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Submersible Vehicle Systems Design

Unmanned underwater vehicles provide several advantages for conducting hazardous activities submerged in water. The vehicles are called by different names - remotely operated vehicles (ROVs), submersible devices, or remote controlled submarines. The key activities for the devices are well elucidated. They function in hazardous environments and execute activities that would be difficult for humans.

The first submersible vehicle was developed in the 1960’s for the US Navy - conduct underwater rescue and salvage operations. The other industries have leveraged the potential of the UUVs for various activities. Oil & Gas sector utilized UUVs to enhance the development of offshore oil fields. By the 1980’s, UUVs were able to function at depths which were below commercial diver limits. The fall in oil prices and recession across the globe led to stagnancy in UUV development in the mid 1980s, but ever since, the UUVs have been developing rapidly.


At present, UUVs are used in various applications – identifying ship wrecks, mapping the sea floor, detecting objects, securing harbors, locating sea mines. Since more than 50% of the oceans are under great depths, UUVs are being developed to search the ocean’s depth. However, the development of these UUVs challenges the design specifications for the hardware.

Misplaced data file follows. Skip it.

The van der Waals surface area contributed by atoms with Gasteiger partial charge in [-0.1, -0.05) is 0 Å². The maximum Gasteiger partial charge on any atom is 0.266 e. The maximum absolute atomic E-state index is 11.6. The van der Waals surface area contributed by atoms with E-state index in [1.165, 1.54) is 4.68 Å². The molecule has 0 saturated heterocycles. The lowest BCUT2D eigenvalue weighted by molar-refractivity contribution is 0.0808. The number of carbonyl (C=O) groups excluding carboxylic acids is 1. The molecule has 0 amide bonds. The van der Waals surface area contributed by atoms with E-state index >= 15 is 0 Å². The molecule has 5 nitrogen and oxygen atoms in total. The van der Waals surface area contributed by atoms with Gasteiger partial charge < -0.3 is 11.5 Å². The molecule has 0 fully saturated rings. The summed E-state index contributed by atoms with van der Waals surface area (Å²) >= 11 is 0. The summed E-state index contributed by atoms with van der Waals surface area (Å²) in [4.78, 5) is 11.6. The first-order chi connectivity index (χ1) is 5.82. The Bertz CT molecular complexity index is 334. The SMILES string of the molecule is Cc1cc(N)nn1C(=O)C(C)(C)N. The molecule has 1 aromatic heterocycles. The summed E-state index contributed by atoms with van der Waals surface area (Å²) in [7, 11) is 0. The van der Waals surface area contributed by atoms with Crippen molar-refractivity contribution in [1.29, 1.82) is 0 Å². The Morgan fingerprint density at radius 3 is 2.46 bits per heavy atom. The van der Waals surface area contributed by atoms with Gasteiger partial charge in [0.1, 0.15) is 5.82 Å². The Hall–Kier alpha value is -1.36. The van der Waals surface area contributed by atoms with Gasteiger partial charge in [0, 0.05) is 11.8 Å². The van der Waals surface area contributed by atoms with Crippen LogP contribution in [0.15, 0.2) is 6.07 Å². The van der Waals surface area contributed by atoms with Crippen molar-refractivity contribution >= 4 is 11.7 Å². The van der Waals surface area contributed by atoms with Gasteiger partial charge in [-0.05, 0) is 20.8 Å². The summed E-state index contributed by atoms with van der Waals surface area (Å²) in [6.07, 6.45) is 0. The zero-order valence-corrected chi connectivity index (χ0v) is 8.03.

The hull design can be looked at from various perspectives. Factors that must be considered while designing are:


       - Pressure and/or depth required

       - Operating temperature ranges

       - Structural integrity for additions and tapings

       - Impact conditions

       - Water permeability

       - Visual appeal and aesthetics

       - Accessibility

       - Versatility

       - Practicality

       - Restrictions for future additions

       - Size requirements

       - Corrosion and chemical resistance


The first factor to be looked at while designing is the shape of the hull. A cylindrical hull is preferred – appropriate geometry for both pressure and dynamic factor. Since the water pressure increases with depth, the hull thickness must increase with an increase in the depth. Any design function must take into account static and dynamic diving principles.


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